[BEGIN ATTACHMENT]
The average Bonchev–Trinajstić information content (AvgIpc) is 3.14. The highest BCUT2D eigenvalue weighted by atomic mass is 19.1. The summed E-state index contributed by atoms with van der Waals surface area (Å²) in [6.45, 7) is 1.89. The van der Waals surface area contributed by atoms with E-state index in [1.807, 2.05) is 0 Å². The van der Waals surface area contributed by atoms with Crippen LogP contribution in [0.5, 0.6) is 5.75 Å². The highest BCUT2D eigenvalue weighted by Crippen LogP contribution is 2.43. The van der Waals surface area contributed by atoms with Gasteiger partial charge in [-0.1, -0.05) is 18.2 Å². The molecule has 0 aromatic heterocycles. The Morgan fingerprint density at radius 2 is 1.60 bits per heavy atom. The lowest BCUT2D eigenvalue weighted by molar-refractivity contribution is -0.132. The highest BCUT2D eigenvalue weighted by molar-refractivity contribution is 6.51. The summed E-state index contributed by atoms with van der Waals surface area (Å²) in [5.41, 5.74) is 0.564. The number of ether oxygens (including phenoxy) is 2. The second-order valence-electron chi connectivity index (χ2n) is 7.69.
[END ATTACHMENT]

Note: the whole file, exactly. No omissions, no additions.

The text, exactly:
The average Bonchev–Trinajstić information content (AvgIpc) is 3.14. The highest BCUT2D eigenvalue weighted by atomic mass is 19.1. The summed E-state index contributed by atoms with van der Waals surface area (Å²) in [6.45, 7) is 1.89. The van der Waals surface area contributed by atoms with E-state index in [1.807, 2.05) is 0 Å². The van der Waals surface area contributed by atoms with Crippen LogP contribution in [0.5, 0.6) is 5.75 Å². The highest BCUT2D eigenvalue weighted by Crippen LogP contribution is 2.43. The van der Waals surface area contributed by atoms with Gasteiger partial charge in [-0.1, -0.05) is 18.2 Å². The molecule has 0 aromatic heterocycles. The Morgan fingerprint density at radius 2 is 1.60 bits per heavy atom. The lowest BCUT2D eigenvalue weighted by molar-refractivity contribution is -0.132. The highest BCUT2D eigenvalue weighted by molar-refractivity contribution is 6.51. The summed E-state index contributed by atoms with van der Waals surface area (Å²) in [5.41, 5.74) is 0.564. The number of ether oxygens (including phenoxy) is 2. The second-order valence-electron chi connectivity index (χ2n) is 7.69.